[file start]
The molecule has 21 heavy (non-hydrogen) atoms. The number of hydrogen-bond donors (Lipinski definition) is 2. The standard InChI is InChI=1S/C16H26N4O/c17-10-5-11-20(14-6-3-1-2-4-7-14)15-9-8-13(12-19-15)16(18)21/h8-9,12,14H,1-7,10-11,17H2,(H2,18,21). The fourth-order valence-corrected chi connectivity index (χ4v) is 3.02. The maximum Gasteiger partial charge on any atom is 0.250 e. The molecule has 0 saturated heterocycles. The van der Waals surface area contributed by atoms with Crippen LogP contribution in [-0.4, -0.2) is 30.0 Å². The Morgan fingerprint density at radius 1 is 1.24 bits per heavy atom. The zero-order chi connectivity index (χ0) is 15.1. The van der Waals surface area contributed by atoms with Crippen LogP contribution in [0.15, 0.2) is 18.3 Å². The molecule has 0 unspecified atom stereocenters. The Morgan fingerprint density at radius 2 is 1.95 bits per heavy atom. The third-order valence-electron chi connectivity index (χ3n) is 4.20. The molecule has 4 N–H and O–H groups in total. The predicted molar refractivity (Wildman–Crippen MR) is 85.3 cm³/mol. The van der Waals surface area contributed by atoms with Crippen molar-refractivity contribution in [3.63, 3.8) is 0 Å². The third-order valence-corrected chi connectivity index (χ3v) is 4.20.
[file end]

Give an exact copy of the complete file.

The molecule has 21 heavy (non-hydrogen) atoms. The number of hydrogen-bond donors (Lipinski definition) is 2. The standard InChI is InChI=1S/C16H26N4O/c17-10-5-11-20(14-6-3-1-2-4-7-14)15-9-8-13(12-19-15)16(18)21/h8-9,12,14H,1-7,10-11,17H2,(H2,18,21). The fourth-order valence-corrected chi connectivity index (χ4v) is 3.02. The maximum Gasteiger partial charge on any atom is 0.250 e. The molecule has 0 saturated heterocycles. The van der Waals surface area contributed by atoms with Crippen LogP contribution in [-0.4, -0.2) is 30.0 Å². The Morgan fingerprint density at radius 1 is 1.24 bits per heavy atom. The zero-order chi connectivity index (χ0) is 15.1. The van der Waals surface area contributed by atoms with Crippen LogP contribution in [0.15, 0.2) is 18.3 Å². The molecule has 0 unspecified atom stereocenters. The Morgan fingerprint density at radius 2 is 1.95 bits per heavy atom. The third-order valence-electron chi connectivity index (χ3n) is 4.20. The molecule has 4 N–H and O–H groups in total. The predicted molar refractivity (Wildman–Crippen MR) is 85.3 cm³/mol. The van der Waals surface area contributed by atoms with Crippen molar-refractivity contribution in [3.63, 3.8) is 0 Å². The third-order valence-corrected chi connectivity index (χ3v) is 4.20.